If you want to add a new temporary classification - say for a one off painting project that you're not likely to do again, then click the "Quick Add New Definition" option and it's fairly straight forward.

If you want to add a new permanent classification (say you decided to add a category for painting 6mm's as you'd had a brainwave and bought two of the excellent Baccuss Army packs!) then you go the "item definitions" route previously mentioned but use the "add new item" button at the bottom of the editor.. for a clue as to what to put in the definition boxes, just have a look and see what I put in one of the other items.

Hope that helps - normal service resumed with the next post...

Steve's account of his wargaming activities...
Just a short update on the software that I use to track my painting points as a couple of you mentioned them..

The application is called "Points Motivator" and is freeware available from here (click here). The actual download button is on the left at the top...

Once you've downloaded it there is a full suite of manuals and help pages - when I first set mine up though I had the use of an excellent little tutorial on Mike Cannon's webpages - it's no longer there, I'll drop him an email to see if he can make it available again, but in the meantime I've stripped down the files to the minimum and ZIP'd my installation here:

http://www.box.net/shared/0ij1pnnzt8 (click here to download)

Once you download it to your machine, unzip the folders and then copy them anywhere you want to. Once you've done that go into the main folder and if you double click the pointsmotivator.exe it should start, with my initial set up. Just click "Dismiss" on the little window that comes up after you start the program...

If you think my points values are too high, or too low, then you can modify my settings by
  • clicking on the "item Definitions" option on the command line,
  • select "launch item definition editor" and when the editor opens,
  • click "File" and
  • "Open Item Definition File"
Just select the item you want to change and it opens on the right where you can them modify as you wish..

The definitions I use are stored in a file called "Painting Totals.itemxml" in the "UserItemDefs" folder... it's probably just as easy to open that file with Notepad or somesuch and modify them direct but I've not tested that...

If you want to add a new temporary classification - say for a one off painting project that you're not likely to do again, then click the "Quick Add New Definition" option and it's fairly straight forward.

If you want to add a new permanent classification (say you decided to add a category for painting 6mm's as you'd had a brainwave and bought two of the excellent Baccuss Army packs!) then you go the "item definitions" route previously mentioned but use the "add new item" button at the bottom of the editor.. for a clue as to what to put in the definition boxes, just have a look and see what I put in one of the other items.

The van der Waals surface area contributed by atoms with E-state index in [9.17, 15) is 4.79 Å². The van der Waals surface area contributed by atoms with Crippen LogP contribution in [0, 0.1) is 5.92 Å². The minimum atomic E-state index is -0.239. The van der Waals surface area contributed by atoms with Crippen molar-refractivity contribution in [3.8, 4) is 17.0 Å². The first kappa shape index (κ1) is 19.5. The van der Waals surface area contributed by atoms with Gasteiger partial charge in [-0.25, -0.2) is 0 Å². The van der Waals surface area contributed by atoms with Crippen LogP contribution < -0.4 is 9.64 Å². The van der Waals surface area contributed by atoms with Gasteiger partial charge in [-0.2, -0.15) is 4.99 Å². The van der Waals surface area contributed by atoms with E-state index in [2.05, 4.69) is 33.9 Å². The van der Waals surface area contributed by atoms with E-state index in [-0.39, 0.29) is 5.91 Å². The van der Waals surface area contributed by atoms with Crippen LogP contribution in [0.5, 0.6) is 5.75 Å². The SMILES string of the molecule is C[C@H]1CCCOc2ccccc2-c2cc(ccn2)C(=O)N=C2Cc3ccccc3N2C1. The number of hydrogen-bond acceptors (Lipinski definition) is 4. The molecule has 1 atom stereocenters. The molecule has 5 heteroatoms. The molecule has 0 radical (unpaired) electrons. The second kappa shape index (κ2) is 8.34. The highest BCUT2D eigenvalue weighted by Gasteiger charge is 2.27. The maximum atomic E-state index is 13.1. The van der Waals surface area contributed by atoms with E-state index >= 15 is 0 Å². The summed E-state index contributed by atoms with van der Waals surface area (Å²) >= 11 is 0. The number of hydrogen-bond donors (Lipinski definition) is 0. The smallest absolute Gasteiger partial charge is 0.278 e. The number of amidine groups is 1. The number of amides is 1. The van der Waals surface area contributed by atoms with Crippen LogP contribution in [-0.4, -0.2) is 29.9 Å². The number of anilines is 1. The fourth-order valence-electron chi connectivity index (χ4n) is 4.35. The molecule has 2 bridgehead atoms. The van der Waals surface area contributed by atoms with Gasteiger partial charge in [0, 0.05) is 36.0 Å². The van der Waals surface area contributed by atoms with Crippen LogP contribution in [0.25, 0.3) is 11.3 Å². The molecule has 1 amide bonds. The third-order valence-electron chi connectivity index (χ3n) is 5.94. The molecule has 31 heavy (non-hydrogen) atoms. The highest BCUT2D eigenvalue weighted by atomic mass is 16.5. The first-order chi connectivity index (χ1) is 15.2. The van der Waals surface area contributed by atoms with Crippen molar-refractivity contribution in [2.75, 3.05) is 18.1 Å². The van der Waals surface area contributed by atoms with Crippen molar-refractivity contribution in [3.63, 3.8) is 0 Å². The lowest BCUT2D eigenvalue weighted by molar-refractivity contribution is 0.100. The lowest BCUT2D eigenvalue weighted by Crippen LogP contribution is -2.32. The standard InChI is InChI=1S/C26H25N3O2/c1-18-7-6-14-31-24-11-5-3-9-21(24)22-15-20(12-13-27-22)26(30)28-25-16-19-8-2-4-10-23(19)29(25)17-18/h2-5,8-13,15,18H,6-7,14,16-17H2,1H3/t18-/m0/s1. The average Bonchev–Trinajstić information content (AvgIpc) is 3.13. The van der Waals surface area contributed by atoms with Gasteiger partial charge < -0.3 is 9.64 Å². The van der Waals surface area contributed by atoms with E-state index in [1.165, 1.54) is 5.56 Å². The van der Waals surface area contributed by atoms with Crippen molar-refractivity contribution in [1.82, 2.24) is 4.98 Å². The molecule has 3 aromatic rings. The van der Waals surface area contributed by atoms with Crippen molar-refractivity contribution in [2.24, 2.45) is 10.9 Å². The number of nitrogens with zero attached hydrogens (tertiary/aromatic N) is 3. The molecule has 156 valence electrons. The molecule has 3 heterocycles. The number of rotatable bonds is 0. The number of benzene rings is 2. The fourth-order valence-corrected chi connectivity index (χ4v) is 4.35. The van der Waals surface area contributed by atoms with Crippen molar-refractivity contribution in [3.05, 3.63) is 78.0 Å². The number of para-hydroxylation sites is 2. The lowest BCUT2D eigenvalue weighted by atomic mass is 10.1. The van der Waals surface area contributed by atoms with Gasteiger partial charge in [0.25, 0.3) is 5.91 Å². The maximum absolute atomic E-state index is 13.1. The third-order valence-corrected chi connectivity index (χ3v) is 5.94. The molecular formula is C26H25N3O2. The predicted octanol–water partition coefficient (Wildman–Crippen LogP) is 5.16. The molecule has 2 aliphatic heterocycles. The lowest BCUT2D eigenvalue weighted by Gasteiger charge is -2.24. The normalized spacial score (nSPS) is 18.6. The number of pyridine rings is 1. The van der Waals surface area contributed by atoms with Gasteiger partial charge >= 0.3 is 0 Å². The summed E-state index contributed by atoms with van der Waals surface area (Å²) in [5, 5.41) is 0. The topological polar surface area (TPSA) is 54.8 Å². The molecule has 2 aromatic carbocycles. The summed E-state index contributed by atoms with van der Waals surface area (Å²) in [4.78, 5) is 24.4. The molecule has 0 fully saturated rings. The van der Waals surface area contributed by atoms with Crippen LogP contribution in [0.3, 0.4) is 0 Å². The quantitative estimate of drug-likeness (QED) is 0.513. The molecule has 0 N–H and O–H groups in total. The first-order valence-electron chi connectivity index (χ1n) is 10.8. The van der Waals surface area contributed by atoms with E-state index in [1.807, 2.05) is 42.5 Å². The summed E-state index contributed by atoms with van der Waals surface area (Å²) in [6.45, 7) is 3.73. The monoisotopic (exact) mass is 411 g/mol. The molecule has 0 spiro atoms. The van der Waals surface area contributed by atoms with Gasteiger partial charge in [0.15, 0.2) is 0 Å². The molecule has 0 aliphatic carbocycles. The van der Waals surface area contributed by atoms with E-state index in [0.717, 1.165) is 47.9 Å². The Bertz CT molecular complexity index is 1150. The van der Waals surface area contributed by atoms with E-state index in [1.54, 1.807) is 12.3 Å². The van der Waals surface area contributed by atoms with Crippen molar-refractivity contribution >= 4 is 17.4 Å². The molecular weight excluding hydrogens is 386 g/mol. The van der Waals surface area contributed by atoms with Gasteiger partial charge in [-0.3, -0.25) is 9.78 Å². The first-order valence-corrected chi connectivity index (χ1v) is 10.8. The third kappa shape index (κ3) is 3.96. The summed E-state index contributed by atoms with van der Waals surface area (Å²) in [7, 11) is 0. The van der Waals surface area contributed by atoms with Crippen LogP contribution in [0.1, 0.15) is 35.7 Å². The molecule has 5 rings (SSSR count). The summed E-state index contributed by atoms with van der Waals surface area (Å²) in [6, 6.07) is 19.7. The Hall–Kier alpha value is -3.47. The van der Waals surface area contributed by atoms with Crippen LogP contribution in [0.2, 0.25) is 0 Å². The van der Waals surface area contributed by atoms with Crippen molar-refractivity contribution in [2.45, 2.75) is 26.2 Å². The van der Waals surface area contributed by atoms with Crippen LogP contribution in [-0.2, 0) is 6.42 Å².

Hope that helps - normal service resumed with the next post...

Posted originally: 2008-11-14 13:03:00
Oct09

AUTO ART 1/43 - FORD FOCUS RS - WRC

Categories // Diecast Vehicles, DiecastBox, Syndicated Blogs


This is a model of the Ford Focus as it competeted in the 2003 Monte Carlo rally, driven by Park and Martin. It is presented in special Ford packaging, and the blue oval is very well represented on the car too! Neat bonnet vents and fabulous tampo printing make this a treat.

Youkonton Ratarasarn is the Diecastman
Apr28

~~~Kitty,Bunny,Polar Bear&panda Bear completed and in my ebay store~~~

Categories // Diecast Vehicles, Zseto Kreuz Die Cast Store & Collezione, Syndicated Blogs


well here is the gang finally finished and listed in my ebay store for immediate adoption!As you can see they were completely transformed from their before pictures shown below in an earlier post.They are all created from felt with glass eyes and measure 8 inches tall,each made to look whimsical vintage bears&friendsYou can have a peek at all their listings by visiting my ebay store at the link to the right.~~~Thank you~~~sharie ***little kitty ,bunny,polar bear and panda clown have all been adopted~~~thank you!~~Sharie









SReetzbears is a teddy bear artist who has been creating bears since 1996.

well here is the gang finally finished and listed in my ebay store for immediate adoption!As you can see they were completely transformed from their before pictures shown below in an earlier post.They are all created from felt with glass eyes and measure 8 inches tall,each made to look whimsical vintage bears&friendsYou can have a peek at all their listings by visiting my ebay store at the link to the right.~~~Thank you~~~sharie ***little kitty ,bunny,polar bear and panda clown have all been adopted~~~thank you!~~Sharie









Posted originally: 2009-09-08 05:39:00
Apr27